Assessing ethnicity in preconception counseling: genetics--what nurse practitioners need to know.

Document Type

Journal Article

Publication Date



Journal of the American Academy of Nurse Practitioners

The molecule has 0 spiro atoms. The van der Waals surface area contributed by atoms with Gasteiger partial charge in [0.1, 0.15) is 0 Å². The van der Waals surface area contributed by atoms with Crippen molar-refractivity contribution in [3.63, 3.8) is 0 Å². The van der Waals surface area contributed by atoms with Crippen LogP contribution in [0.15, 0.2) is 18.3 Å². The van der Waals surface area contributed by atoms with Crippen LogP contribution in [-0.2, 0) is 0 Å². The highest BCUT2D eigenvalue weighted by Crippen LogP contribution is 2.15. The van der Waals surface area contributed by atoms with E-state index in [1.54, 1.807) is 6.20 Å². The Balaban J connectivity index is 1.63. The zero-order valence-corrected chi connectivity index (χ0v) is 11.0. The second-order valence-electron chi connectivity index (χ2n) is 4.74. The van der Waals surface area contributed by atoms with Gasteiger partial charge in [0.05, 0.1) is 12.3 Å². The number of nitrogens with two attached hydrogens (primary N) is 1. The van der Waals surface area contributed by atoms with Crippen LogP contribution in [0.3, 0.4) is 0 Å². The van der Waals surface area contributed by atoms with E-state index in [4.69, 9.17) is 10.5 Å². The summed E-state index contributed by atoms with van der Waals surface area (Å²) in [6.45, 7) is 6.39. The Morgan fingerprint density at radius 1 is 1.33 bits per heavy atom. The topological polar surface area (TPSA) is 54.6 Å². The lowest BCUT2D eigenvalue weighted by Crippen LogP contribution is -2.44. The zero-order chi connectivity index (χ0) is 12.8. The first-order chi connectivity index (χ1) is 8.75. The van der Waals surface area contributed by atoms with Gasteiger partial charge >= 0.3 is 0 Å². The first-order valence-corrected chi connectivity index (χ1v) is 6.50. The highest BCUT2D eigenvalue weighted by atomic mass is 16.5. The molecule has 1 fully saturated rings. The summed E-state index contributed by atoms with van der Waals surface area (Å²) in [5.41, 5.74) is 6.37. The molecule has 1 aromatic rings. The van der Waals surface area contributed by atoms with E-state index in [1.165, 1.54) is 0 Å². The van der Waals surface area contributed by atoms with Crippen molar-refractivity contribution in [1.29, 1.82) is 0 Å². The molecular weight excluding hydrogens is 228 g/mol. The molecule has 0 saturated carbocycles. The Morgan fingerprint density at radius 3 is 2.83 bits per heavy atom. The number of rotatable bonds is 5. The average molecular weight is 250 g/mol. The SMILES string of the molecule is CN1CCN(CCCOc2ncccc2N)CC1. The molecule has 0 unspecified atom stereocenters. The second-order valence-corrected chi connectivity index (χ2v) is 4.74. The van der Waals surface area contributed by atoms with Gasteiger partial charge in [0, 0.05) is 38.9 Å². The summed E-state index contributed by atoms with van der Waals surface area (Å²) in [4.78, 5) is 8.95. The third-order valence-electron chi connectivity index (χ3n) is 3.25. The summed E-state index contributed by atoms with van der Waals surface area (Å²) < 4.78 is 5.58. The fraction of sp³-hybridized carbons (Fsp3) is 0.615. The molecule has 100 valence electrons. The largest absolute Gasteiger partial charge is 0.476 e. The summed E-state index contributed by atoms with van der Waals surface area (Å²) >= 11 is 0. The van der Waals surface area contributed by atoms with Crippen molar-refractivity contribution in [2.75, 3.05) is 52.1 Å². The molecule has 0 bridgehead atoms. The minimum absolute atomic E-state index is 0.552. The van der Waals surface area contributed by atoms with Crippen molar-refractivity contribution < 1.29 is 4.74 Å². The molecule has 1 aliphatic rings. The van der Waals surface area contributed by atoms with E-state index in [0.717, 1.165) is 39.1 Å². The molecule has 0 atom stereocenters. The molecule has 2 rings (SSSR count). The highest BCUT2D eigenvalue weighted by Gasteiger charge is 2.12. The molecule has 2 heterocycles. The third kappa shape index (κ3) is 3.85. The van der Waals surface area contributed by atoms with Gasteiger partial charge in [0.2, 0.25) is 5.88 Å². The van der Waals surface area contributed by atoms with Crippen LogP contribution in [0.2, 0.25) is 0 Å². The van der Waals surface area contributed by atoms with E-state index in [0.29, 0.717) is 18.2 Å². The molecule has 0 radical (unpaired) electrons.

PURPOSE: To define and discuss five genetic disorders--Tay-Sachs, sickle cell anemia, Canavan's disease, thalassemia, and cystic fibrosis (CF)--and to explain the importance of the nurse practitioner's (NP's) assessment of clients' ethnicity during preconception counseling, which should address these genetic conditions. DATA SOURCES: Review of literature from professional journals, professional organizations' Web sites, guidelines from the American College of Obstetricians and Gynecologists, the National Institute of Health Consensus Statement, and the authors' professional clinical experience. CONCLUSIONS: The goal of preconception counseling is to identify potential or actual medical, psychological, or social conditions that may affect the mother or fetus. NPs are often the health care providers that initiate preconception counseling to women in varied primary care settings. NPs must be familiar with ethnicity-related inheritable conditions in order to provide appropriate client information and education and to implement testing and, when needed, referral for genetic counseling to individuals and families at risk for genetic disorders such as Tay-Sachs, Canavan's disease, CF, sickle cell anemia, and thalassemia. IMPLICATIONS FOR PRACTICE: NPs providing health care to women of child-bearing age should assess the client's use of contraception and intent for future pregnancy. Preconception counseling when indicated should be initiated to all women to increase their potential for healthy pregnancy outcomes. Although a comprehensive personal, family, medical, and psychosocial history and initiation of folic acid are the mainstays of preconception counseling, assessment for risk of ethnicity-related genetic conditions must also be included in prepregnancy health care.